Recommended low salt intake harmful for health: StudyPublished On: Wed, Apr 2nd, 2014 | Social Health | By BioNews
Beware! Your average daily salt intake as recommended by the Centers for Disease Control and Prevention (CDC) in the US may actually be low – leading to harmful health outcomes.
A study finds evidence that the average daily sodium intake of most Americans is actually associated with better health outcomes than intake levels currently recommended by the CDC and major health departments.
“The study confirms that 2,645-4,945 mg of sodium per day actually results in more favourable health outcomes than the CDC’s current recommendation of less than 2,300mg/day for healthy individuals under 50-years old, and less than 1,500 mg/day for most over 50 years,” explained lead author Niels Graudal.
This study was a combined analysis of 25 individual studies which measured results from over 274,683 individuals.
The results are an important extension of the findings of a major 2013 Institute of Medicine report that cast doubt on the current CDC recommendations but failed to establish any specific optimum range of intake.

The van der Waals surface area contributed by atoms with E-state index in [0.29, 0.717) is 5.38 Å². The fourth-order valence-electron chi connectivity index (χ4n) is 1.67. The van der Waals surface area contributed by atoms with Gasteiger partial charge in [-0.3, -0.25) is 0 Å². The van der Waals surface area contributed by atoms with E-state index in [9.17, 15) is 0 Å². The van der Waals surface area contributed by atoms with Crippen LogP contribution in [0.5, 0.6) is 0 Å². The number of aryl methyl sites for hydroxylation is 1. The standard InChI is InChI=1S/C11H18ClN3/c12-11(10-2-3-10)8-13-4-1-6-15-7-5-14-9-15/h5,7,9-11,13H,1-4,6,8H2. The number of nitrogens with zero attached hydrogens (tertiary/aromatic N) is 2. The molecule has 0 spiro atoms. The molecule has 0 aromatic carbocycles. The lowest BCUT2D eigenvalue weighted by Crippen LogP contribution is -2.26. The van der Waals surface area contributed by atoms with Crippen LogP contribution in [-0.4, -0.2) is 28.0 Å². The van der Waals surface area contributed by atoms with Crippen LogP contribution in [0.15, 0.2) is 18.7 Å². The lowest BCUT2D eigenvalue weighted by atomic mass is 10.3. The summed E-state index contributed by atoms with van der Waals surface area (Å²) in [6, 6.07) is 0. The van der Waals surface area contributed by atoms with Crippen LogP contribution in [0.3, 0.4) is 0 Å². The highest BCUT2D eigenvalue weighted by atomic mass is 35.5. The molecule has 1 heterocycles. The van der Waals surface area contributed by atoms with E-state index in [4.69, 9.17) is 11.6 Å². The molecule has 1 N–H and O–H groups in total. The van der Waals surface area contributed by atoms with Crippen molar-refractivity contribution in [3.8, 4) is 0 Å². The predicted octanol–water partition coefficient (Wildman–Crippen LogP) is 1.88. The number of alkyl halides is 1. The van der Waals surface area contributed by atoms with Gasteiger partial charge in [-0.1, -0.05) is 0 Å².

“Our results are in line with the IOM’s concern that lower levels could produce harm and they provide a concrete basis for revising the recommended range in the best interest of public health,” Graudal, a researcher at University of Copenhagen Hospital in Denmark, commented.
According to him, the good news is that around 95 percent of the global population already consumes within the range we have found to generate the least instances of mortality and cardiovascular disease.
When consumption deviated from the 2,645 – 4,945 mg range, mortality increased, so that both excessively high and low consumption of sodium were associated with reduced survival, the study found.
The study, published in the American Journal of Hypertension, also found that there is little-to-no variation in health outcomes between individuals as long as their consumption remained within the ideal intake range (2,645-4,945 mg/day).